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The Spring Festival Ends With The Lantern Festival

Hey Hey and a Big G'Day to ya

So it's here, the last night of the Chinese Spring Festival.

The day began at 4:30am this morning when the first of the loud BOOMS could be heard. I lay there in hope that it was only a few kids letting off some crackers from their window. I sit here now and it's 9:30pm and believe me, it wasn't just a few kids, infact it was the entire bloody town.

When I've actually stopped to think about it and time it the longest time so far this day between BOOMs was only a little over two minutes and when I say this I am being serious. It hasn't stopped since 4:30am. This being my 4th Spring Festival here in China and this is by far the loudest. I've never experienced anything so loud for so long. Every day and every night it continues and has since I returned on the evening of the 17th.

Tonight though is the loudest of them all.

Tomorrow begins the real new year here in China but I can bet (from experience) that the booms will continue until the 'cracker stores' are either sold out or pack up for another year. From observation whilst walking around town today it seems Shaowus people have barely made a dint in what the 'Cracker Stores' have to offer.

There are a lot of stores with a lot of crackers of all sizes left!

Anyhow, for those who want to read a bit about what the Lantern Festival is and was in the past I've added some information below. I checked our river before and there are no colourful boats nor lanterns. It seems the people of this little city are more than happy with boxes full of huge BOOMERS!

Beers N Noodles to ya...shane

<u>The Lantern Festival</u>

Falling on the 15th day of the first month of the Lunar Year, the Lantern Festival takes place under a full moon, and marks the end of Chinese New Year festivities. The Lantern Festival dates back to shrouded legends of the Han Dynasty over 2000 years ago. <u>Legend of the Lantern Festival's Origin</u> </b>

In one such legend, the Jade Emperor in Heaven was so angered at a town for killing his favorite goose, that he decided to destroy it with a storm of fire. However, a good-hearted fairy heard of this act of vengeance, and warned the people of the town to light lanterns throughout the town on the appointed day. The townsfolk did as they were told, and from the Heavens, it looked as if the village was ablaze. Satisfied that his goose had already been avenged, the Jade Emperor decided not to destroy the town. From that day on, people celebrated the anniversary of their deliverance by carried lanterns of different shapes and colors through the streets on the first full moon of the year, providing a spectacular backdrop for lion dances, dragon dances, and fireworks. <u>The Modern Lantern Festival</u> </b> While the Lantern Festival has changed very little over the last two millennia, technological advances have made the celebration moreand more complex and visually stimulating. Indeed, the festival as celebrated in some places (such as Taipei, Taiwan) can put even the most garish American Christmas decorations to shame. They often sport unique displays of light that leave the viewer in awe. Master craftsman will construct multicolored paper lanterns in the likeness of butterflies, dragons, birds, dragonflies, and many other animals; these accentuate the more common, red, spherical lanterns. Brilliantly-lit floats and mechanically driven light displays draw the attention of the young and old alike. Sometimes, entire streets are blocked off, with lanterns mounted above and to the sides, creating a hallway of lamps. Some cities in North China even make lanterns from blocks of ice! And just as in days gone by, the billion-watt background sets the scene for dragon and lion dances, parades, and other festivities. <u>Yuan Xiao and Tang Yuan</u></b>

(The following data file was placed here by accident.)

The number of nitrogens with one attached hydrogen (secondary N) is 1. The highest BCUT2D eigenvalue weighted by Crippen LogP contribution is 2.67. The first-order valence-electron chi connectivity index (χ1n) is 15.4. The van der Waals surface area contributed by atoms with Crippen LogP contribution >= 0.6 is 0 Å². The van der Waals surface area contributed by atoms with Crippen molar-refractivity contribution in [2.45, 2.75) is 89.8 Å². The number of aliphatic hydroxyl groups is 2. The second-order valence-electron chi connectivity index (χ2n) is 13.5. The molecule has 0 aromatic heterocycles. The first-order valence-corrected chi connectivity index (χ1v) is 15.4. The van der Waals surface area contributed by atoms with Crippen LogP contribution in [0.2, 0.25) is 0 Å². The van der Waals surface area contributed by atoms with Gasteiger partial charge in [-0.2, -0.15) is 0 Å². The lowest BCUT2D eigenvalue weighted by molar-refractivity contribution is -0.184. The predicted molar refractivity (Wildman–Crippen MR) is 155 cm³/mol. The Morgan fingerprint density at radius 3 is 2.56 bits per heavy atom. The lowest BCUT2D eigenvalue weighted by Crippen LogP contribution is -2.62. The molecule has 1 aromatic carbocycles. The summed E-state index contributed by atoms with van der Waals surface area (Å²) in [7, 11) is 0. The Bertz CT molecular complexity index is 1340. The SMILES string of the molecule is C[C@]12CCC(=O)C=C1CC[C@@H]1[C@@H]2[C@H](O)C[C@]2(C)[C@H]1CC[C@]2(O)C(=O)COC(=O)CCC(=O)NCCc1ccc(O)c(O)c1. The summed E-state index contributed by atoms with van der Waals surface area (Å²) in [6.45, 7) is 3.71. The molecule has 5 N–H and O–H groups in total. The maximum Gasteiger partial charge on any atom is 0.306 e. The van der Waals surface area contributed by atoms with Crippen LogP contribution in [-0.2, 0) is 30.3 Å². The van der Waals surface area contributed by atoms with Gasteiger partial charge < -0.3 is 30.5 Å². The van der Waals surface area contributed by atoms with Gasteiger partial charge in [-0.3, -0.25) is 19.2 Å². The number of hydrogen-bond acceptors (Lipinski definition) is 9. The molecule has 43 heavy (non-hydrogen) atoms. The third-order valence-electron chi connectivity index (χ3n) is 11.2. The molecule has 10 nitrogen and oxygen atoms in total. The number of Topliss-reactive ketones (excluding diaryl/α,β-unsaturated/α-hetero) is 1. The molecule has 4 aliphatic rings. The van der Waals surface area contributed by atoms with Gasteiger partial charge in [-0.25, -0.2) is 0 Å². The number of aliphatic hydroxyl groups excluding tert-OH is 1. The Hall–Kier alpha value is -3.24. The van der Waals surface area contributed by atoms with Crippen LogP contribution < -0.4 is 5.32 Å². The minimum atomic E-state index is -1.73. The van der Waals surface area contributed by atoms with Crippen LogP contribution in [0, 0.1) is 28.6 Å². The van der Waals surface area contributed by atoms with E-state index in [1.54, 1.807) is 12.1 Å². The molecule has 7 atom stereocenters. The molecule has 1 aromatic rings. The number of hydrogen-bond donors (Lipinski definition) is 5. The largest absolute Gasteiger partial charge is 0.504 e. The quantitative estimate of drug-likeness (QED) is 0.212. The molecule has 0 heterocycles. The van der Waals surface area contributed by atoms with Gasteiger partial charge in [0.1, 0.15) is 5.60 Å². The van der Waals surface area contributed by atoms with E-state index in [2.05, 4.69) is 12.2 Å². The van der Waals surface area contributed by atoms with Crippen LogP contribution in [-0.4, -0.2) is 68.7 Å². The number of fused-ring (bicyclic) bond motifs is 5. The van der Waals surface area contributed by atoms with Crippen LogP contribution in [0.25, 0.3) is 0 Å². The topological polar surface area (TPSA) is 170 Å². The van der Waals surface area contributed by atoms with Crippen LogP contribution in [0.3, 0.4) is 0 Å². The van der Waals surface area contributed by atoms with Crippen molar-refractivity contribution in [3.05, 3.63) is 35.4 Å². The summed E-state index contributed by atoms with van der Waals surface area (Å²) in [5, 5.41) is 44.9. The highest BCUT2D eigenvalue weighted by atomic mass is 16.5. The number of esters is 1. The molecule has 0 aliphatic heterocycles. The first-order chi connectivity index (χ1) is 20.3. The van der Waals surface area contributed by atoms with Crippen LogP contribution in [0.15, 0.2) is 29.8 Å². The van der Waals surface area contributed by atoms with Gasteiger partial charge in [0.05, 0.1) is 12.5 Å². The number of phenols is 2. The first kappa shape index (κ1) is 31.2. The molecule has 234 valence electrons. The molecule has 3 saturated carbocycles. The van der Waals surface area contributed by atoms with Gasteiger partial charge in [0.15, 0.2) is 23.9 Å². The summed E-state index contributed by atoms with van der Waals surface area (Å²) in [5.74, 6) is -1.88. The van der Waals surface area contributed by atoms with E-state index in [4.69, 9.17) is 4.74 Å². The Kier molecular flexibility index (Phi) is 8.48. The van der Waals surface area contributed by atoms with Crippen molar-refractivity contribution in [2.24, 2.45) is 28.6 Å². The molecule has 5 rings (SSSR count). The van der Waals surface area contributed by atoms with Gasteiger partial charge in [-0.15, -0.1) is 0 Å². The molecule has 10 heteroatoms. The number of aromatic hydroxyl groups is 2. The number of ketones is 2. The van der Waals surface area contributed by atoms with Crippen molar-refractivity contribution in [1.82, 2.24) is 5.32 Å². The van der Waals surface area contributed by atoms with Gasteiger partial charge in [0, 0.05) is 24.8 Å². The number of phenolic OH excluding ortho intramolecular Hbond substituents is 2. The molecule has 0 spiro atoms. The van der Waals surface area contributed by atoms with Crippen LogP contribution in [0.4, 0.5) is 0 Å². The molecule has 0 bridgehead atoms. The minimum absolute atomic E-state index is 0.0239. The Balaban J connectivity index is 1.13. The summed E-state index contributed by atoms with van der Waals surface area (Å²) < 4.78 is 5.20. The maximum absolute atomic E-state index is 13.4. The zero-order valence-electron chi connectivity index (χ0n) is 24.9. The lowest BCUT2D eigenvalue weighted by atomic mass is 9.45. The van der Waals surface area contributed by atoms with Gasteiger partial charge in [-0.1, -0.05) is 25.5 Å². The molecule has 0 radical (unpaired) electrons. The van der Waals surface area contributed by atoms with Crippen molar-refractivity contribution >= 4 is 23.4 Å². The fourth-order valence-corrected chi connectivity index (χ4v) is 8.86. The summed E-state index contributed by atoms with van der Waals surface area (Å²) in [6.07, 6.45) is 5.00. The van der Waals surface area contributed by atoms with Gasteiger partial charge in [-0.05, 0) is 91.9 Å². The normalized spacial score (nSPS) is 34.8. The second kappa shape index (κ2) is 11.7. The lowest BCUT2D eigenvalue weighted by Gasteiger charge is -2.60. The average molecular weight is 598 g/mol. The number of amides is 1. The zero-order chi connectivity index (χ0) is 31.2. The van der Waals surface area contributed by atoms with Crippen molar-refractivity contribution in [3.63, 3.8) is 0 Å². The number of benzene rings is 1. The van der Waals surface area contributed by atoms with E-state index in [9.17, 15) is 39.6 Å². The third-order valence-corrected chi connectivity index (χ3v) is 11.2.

Yuan Xiao and Tang Yuan are balls of glutinous rice, sometimes rolled around a filling of sesame, peanuts, vegetable, or meat. Tang Yuan are often cooked in red-bean or other kinds of soup. The round shape symbolizes wholeness and unity. www.c-c-c.org/chineseculture

Posted by eddakath 17:00 Archived in China

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